The book of Obadiah is pronouncing judgment on the Edomites, a people that was related to the Israelites. Esau, the brother of Jacob and son of Isaac was their forefather. From the days of Esau, a burning hatred of Israel had been nurtured among the Edomites. They had been enemies of Israel as long as both nations had existed. When the people of Israel were on their way to Canaan, they refused to allow Israel to march through the country, and in the time of the kings, the Edomites rebelled against the rule of Judah. No friendship could be expected between these two nations.
With this intense hatred in mind, imagine how it would feel when you see the capital of Judah, the city of Jerusalem, being destroyed and raided by the Babylonians. Your biggest enemy had just suffered a blow that they wouldn’t be able to recover from. The Edomites could just wait and look how their enemy was being ravaged. They didn’t have to do anything for it. They were drinking and having a party because finally, their feelings of revenge were satisfied (Obadiah 1:16). They eventually even took part in the raiding of the city. They stole the wealth of Jerusalem and captured the fugitives who were running for their lives and brought them to the Babylonians.
But God reports the injustice to Obadiah (Obadiah 1:1) and the prophet starts proclaiming God’s judgment. The Edomites had forgotten that the people of Judah were their family. It was their brother Jacob being destroyed. He reminds them of their history. “Do you see how it all started?” He reminds Edom that it is not their place to judge. Now the Day of the Lord had come upon Judah, but it is near for all nations (Obadiah 1:15). God is the Judge and it is Edom’s place to care for their brothers, to care for their enemies.
“You have heard that it was said, ‘You shall love your neighbor and hate your enemy.’ But I say to you, Love your enemies and pray for those who persecute you, so that you may be sons of your Father who is in heaven. For he makes his sun rise on the evil and on the good, and sends rain on the just and on the unjust. For if you love those who love you, what reward do you have? Do not even the tax collectors do the same? And if you greet only your brothers, what more are you doing than others? Do not even the Gentiles do the same? You therefore must be perfect, as your heavenly Father is perfect.” (Matthew 5:43-48)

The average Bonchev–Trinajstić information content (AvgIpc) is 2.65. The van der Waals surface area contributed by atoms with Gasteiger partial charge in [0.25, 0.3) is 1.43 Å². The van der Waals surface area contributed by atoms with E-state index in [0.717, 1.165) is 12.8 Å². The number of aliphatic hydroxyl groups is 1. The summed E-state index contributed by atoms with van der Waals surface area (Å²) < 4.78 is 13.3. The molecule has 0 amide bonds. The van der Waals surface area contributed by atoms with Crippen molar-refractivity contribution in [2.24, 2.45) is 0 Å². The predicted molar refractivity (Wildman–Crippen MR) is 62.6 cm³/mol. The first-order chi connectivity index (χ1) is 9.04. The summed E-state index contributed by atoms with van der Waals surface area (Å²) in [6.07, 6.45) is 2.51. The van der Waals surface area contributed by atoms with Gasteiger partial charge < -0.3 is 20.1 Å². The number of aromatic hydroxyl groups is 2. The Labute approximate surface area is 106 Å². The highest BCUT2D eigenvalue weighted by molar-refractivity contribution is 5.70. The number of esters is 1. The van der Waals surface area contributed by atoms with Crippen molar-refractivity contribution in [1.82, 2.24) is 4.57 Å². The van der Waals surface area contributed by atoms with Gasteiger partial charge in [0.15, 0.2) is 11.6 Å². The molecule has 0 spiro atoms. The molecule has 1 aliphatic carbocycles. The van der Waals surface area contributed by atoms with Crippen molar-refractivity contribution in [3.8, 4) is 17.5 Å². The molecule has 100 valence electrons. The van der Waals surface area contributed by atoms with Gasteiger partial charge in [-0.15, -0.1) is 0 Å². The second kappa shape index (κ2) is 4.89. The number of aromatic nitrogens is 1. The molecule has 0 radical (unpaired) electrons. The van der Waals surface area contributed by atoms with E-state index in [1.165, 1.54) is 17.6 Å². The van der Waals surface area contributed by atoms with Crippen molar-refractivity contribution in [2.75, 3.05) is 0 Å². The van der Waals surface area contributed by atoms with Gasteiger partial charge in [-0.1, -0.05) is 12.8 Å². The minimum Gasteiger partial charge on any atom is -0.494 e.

God’s heart is for the Edomites to love their enemies, but that would have been a foreign thought to them. Obadiah’s message would probably have made them angry. For them, the judgment on Judah was deserved (which it was) and so why couldn’t they be happy? This is something that is also normal for us. We look at the news and think, “It would be great news if Kim Jong Un was dead. One less evil world power.” I thought that too. But God is radical and even in those situations, we have to love and care.
It is hard to imagine but it is what God calls us to. Loving our enemies sounds like a cliché, but I think it’s in the little things. It is to not feel jealous if a colleague gets that promotion, to give the biggest slice of pie to your sister, to offer to do the dishes even though that person just hurt you. It is to humble yourself even though your ‘need for revenge’ tells you to do otherwise. It is to put the focus on caring for the other person instead of being prideful and stubborn.